Dorothy Deasy, Contributor
What is spiritual transhumanism? For me, it is synonymous with the realization of the Kingdom of God and it has three key components:
- non-violence (neither physical nor economic),
- codification of the Rights of Man, and
- co-creating in a way that reflects an understanding of the sacredness of Creation.
Jesus referred often, in “some fifty sayings and parables,” to the Kingdom of God. From these sayings, Jesus’s followers learn how to behave in the here and now. The Kingdom is realized when humankind is working in concert with Divine intent for social justice and non-violence.
This vision may seem inconsistent with transhumanism because transhumanism often bring to mind images of technology from science fiction. Yet I look at the amazing world unfolding before us and see God active in the world. There are daily breakthroughs in research and application such as the:
- use of genomics to cure cancer,
- creating crops resistant to blight,
- saving lives with artificial and animal-grown organs,
- helping infertile couples conceive,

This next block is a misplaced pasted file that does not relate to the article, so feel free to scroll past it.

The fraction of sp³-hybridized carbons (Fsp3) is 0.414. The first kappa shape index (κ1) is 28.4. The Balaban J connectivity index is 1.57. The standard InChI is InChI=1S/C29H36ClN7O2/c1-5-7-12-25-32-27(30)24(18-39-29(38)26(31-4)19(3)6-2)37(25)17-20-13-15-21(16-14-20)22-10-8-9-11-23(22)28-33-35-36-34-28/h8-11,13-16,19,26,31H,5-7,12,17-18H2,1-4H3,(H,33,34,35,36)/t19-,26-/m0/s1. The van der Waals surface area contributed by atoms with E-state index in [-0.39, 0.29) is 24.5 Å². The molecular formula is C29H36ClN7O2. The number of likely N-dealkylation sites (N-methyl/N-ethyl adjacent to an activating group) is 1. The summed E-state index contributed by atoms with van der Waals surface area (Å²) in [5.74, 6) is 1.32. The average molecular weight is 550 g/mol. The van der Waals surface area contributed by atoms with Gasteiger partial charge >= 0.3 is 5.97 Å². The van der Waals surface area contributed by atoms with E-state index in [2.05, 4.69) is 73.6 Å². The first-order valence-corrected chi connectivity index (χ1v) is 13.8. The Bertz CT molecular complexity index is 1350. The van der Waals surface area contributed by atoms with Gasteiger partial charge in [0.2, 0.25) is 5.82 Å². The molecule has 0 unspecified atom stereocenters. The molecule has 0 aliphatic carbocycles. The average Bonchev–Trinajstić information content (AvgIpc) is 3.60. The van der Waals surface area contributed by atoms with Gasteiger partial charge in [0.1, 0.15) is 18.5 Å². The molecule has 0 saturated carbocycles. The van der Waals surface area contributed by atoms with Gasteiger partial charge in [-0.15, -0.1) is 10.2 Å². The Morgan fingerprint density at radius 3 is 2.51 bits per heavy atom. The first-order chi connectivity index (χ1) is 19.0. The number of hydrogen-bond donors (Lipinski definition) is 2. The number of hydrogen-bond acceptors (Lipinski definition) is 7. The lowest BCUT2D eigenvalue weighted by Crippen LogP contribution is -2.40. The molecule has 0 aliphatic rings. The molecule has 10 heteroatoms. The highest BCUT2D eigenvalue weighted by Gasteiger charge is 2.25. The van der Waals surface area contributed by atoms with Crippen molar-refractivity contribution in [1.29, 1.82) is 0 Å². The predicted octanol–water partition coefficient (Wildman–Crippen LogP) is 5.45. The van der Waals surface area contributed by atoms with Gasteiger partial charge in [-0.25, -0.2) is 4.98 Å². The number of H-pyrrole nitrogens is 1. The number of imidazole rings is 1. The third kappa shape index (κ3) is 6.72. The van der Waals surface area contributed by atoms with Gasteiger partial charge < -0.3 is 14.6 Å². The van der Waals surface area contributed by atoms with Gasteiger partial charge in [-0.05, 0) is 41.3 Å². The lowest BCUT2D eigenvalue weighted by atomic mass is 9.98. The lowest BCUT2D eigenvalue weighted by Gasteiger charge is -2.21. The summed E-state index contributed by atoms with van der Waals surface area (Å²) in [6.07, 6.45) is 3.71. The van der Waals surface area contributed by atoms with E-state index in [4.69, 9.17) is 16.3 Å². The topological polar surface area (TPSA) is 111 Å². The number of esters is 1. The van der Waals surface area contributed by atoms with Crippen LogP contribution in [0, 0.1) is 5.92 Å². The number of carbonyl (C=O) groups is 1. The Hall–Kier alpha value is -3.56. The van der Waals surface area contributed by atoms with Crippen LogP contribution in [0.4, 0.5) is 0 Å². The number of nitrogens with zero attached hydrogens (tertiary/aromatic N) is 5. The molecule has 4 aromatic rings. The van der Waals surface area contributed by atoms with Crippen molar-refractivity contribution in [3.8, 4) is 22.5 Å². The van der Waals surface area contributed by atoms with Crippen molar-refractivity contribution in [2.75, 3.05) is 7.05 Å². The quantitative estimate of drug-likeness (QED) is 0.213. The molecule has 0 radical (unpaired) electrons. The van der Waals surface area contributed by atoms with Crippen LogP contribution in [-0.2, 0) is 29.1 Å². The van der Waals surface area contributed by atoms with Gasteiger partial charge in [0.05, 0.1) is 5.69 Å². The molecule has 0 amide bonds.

- implants that can short circuit Parkinson’s tremors,
- cars that do not need drivers,
- eradication of wild polio in India, and
- news that Voyager has crossed over into interstellar space.
We are all transhumanist because the very context of industrialized modernity is to push beyond the boundaries of nature.
Together we can help shape the unfolding of the transhuman age in a fashion that respects human flourishing. Together we can lobby and avoid political abuses that would pervert the intensions of the emerging technologies.
If transhuman philosophy embraces spirituality, ecosystem and symbiotic thinking, thereby co-creating with God, then both humankind and society may be transfigured to bring about the Kingdom of God.
Note: This is an excerpt from my presentation at the 2014 MTA Conference in SLC on April 4, 2014.